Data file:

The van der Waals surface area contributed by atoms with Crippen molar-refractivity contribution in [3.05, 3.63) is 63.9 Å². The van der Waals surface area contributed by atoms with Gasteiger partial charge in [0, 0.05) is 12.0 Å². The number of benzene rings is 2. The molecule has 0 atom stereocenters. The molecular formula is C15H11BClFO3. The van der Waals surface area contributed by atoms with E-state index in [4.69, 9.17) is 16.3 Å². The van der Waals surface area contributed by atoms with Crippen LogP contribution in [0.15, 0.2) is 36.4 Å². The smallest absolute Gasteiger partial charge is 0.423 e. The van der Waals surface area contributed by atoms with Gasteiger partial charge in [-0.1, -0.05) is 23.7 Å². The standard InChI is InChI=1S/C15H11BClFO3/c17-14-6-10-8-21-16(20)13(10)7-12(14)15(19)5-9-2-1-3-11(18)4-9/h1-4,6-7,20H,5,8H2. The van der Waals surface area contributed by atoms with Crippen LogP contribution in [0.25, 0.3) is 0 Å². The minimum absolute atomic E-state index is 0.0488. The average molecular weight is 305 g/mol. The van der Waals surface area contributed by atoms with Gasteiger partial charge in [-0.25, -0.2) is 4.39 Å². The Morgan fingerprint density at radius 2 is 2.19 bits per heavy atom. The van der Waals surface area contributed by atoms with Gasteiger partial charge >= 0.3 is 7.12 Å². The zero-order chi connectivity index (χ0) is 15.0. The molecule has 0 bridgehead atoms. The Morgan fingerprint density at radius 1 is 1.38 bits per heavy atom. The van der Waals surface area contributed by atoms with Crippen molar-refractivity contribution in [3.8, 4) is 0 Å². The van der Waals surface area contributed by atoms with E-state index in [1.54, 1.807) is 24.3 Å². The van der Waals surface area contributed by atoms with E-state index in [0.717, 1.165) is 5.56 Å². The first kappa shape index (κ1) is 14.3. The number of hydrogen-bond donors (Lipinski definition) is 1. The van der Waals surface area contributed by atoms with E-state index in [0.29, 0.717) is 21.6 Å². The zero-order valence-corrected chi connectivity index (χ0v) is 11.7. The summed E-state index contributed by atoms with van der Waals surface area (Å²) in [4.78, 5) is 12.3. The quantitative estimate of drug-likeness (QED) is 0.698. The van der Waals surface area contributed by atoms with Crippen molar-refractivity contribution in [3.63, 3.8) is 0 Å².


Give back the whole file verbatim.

The van der Waals surface area contributed by atoms with Crippen molar-refractivity contribution in [3.05, 3.63) is 63.9 Å². The van der Waals surface area contributed by atoms with Gasteiger partial charge in [0, 0.05) is 12.0 Å². The number of benzene rings is 2. The molecule has 0 atom stereocenters. The molecular formula is C15H11BClFO3. The van der Waals surface area contributed by atoms with E-state index in [4.69, 9.17) is 16.3 Å². The van der Waals surface area contributed by atoms with Crippen LogP contribution in [0.15, 0.2) is 36.4 Å². The smallest absolute Gasteiger partial charge is 0.423 e. The van der Waals surface area contributed by atoms with Gasteiger partial charge in [-0.1, -0.05) is 23.7 Å². The standard InChI is InChI=1S/C15H11BClFO3/c17-14-6-10-8-21-16(20)13(10)7-12(14)15(19)5-9-2-1-3-11(18)4-9/h1-4,6-7,20H,5,8H2. The van der Waals surface area contributed by atoms with Crippen LogP contribution in [0.25, 0.3) is 0 Å². The minimum absolute atomic E-state index is 0.0488. The average molecular weight is 305 g/mol. The van der Waals surface area contributed by atoms with Gasteiger partial charge in [-0.25, -0.2) is 4.39 Å². The Morgan fingerprint density at radius 2 is 2.19 bits per heavy atom. The van der Waals surface area contributed by atoms with Gasteiger partial charge >= 0.3 is 7.12 Å². The zero-order chi connectivity index (χ0) is 15.0. The molecule has 0 bridgehead atoms. The Morgan fingerprint density at radius 1 is 1.38 bits per heavy atom. The van der Waals surface area contributed by atoms with Crippen molar-refractivity contribution in [3.8, 4) is 0 Å². The van der Waals surface area contributed by atoms with E-state index in [1.54, 1.807) is 24.3 Å². The van der Waals surface area contributed by atoms with E-state index in [0.717, 1.165) is 5.56 Å². The first kappa shape index (κ1) is 14.3. The number of hydrogen-bond donors (Lipinski definition) is 1. The van der Waals surface area contributed by atoms with E-state index in [0.29, 0.717) is 21.6 Å². The zero-order valence-corrected chi connectivity index (χ0v) is 11.7. The summed E-state index contributed by atoms with van der Waals surface area (Å²) in [4.78, 5) is 12.3. The quantitative estimate of drug-likeness (QED) is 0.698. The van der Waals surface area contributed by atoms with Crippen molar-refractivity contribution in [3.63, 3.8) is 0 Å².